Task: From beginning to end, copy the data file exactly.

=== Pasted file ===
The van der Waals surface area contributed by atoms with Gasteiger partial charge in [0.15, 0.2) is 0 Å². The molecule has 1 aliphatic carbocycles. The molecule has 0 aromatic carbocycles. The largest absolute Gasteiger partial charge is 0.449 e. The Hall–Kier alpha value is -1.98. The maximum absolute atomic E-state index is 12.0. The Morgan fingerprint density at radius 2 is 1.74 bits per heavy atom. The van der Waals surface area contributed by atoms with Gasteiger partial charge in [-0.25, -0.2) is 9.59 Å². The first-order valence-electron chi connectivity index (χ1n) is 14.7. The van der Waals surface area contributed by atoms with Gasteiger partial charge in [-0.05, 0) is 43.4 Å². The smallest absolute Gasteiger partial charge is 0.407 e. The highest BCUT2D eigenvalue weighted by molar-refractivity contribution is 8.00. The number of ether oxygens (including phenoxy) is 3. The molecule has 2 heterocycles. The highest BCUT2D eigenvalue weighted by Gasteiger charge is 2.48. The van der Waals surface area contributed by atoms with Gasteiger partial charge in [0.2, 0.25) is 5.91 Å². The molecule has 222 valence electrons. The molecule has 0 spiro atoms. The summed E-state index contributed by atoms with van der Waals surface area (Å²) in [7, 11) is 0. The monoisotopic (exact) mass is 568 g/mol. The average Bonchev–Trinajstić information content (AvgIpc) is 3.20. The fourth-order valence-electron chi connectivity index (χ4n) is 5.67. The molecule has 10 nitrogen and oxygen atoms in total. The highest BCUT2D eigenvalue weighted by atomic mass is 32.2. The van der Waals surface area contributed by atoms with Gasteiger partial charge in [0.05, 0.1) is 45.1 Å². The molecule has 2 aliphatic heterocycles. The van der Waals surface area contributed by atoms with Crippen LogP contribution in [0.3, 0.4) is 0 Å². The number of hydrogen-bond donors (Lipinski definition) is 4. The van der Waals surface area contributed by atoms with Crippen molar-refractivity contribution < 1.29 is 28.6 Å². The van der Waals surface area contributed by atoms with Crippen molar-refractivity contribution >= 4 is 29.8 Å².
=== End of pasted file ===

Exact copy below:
The van der Waals surface area contributed by atoms with Gasteiger partial charge in [0.15, 0.2) is 0 Å². The molecule has 1 aliphatic carbocycles. The molecule has 0 aromatic carbocycles. The largest absolute Gasteiger partial charge is 0.449 e. The Hall–Kier alpha value is -1.98. The maximum absolute atomic E-state index is 12.0. The Morgan fingerprint density at radius 2 is 1.74 bits per heavy atom. The van der Waals surface area contributed by atoms with Gasteiger partial charge in [-0.25, -0.2) is 9.59 Å². The first-order valence-electron chi connectivity index (χ1n) is 14.7. The van der Waals surface area contributed by atoms with Gasteiger partial charge in [-0.05, 0) is 43.4 Å². The smallest absolute Gasteiger partial charge is 0.407 e. The highest BCUT2D eigenvalue weighted by molar-refractivity contribution is 8.00. The number of ether oxygens (including phenoxy) is 3. The molecule has 2 heterocycles. The highest BCUT2D eigenvalue weighted by Gasteiger charge is 2.48. The van der Waals surface area contributed by atoms with Gasteiger partial charge in [0.2, 0.25) is 5.91 Å². The molecule has 222 valence electrons. The molecule has 0 spiro atoms. The summed E-state index contributed by atoms with van der Waals surface area (Å²) in [7, 11) is 0. The monoisotopic (exact) mass is 568 g/mol. The average Bonchev–Trinajstić information content (AvgIpc) is 3.20. The fourth-order valence-electron chi connectivity index (χ4n) is 5.67. The molecule has 10 nitrogen and oxygen atoms in total. The highest BCUT2D eigenvalue weighted by atomic mass is 32.2. The van der Waals surface area contributed by atoms with Gasteiger partial charge in [0.05, 0.1) is 45.1 Å². The molecule has 2 aliphatic heterocycles. The van der Waals surface area contributed by atoms with Crippen LogP contribution in [0.3, 0.4) is 0 Å². The number of hydrogen-bond donors (Lipinski definition) is 4. The van der Waals surface area contributed by atoms with Crippen molar-refractivity contribution < 1.29 is 28.6 Å². The van der Waals surface area contributed by atoms with Crippen molar-refractivity contribution >= 4 is 29.8 Å².